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West Indies Chattel House — beginning mid-19th century


Photos: Barbados (October, 2007).

chattel houses

While today less likely to be actually moved, homes are frequently found resting on rubble or rough-set cinderblock foundations.


chattel houses

Found among a small neighborhood of residences bordering a public beach access in Holetown.

chattel houses

This commercial shop may have been a residence made more-permanent (note porch and foundation), or simply constructed to emulate a chattel-house style. Signs are for "hair styling" and 'plus-size' womens clothing.

chattel houses

Here's a site we found amid prime, beach view property in Appleby, St. James. It was unclear whether this was "coming down," "going up," or abandoned.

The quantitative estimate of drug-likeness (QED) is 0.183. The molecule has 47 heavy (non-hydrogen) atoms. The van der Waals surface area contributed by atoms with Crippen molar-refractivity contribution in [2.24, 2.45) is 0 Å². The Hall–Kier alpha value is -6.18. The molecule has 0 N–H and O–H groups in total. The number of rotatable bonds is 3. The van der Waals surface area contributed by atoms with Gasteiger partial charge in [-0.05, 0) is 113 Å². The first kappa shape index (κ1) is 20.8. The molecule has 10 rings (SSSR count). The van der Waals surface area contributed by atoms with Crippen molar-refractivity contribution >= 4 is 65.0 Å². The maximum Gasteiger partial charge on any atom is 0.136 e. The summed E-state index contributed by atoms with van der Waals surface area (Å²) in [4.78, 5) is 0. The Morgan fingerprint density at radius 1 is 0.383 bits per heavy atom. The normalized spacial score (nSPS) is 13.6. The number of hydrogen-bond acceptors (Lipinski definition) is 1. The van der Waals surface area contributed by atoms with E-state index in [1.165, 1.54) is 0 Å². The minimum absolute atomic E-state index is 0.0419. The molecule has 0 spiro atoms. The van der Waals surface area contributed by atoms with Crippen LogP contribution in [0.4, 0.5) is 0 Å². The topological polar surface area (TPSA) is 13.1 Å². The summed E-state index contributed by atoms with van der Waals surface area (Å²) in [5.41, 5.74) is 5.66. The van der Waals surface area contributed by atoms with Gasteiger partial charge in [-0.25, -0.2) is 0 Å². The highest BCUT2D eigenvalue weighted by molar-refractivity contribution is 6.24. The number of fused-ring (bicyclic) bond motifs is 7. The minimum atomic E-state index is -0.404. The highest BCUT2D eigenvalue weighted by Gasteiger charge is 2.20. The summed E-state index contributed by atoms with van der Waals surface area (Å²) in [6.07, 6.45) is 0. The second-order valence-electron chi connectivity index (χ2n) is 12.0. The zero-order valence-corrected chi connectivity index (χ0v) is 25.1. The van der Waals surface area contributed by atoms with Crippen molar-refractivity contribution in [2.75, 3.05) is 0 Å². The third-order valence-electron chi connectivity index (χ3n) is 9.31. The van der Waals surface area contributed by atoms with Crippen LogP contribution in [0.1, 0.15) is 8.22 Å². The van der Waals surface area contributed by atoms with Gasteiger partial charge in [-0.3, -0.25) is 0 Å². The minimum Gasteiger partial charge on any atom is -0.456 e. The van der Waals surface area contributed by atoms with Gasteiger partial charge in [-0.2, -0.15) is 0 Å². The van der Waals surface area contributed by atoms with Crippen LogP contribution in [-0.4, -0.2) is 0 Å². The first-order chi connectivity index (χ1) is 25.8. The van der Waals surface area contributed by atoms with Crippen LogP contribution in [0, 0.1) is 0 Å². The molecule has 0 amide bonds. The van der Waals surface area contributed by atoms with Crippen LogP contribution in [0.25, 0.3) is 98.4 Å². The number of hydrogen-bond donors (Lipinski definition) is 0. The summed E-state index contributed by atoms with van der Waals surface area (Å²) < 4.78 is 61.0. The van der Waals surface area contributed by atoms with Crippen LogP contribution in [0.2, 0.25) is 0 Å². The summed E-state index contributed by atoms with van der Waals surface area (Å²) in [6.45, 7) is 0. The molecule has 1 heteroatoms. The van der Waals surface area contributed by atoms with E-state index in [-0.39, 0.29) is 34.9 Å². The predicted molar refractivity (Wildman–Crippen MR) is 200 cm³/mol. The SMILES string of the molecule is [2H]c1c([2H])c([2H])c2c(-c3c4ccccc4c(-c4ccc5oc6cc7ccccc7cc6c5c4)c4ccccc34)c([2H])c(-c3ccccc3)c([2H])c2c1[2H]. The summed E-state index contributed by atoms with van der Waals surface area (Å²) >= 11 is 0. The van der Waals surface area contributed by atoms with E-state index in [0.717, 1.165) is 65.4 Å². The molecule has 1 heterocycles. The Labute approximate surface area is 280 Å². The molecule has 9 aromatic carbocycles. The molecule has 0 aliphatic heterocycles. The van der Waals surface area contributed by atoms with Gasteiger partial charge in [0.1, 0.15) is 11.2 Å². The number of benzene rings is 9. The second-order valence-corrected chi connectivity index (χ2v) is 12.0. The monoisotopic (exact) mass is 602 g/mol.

Photos: Miscellaneous chattel or chattel-style structures along the west coast of Barbados (October, 2007).


'Chattel Houses' are most often associated with the islands of the Caribbean West Indies. We recently experienced their legacy during a trip to Barbados (2007). After emancipation in the mid nineteenth century, former slaves were permitted to reside as tenants on lots of the various plantations. Continuity, tenure and 'terms' were, however, subject to the whims of the landowners. Therefore the tradition evolved of building homes in a manner by which they could be dismantled, transported by simple conveyance (originally, horse-drawn carts), and reassembled at a different site.

These early homes were rarely larger than one or two rooms, though some expanded to varying degrees as the needs and sizes of families grew.

Typical features:

  • Symmetrical fronts with centered door and 2 windows.
  • Expanded in modules as family growth or other needs required.
  • Often bright, contrasting colors.
  • Many with steep-pitched, metal roofs shaped to resist blowing off in high winds.
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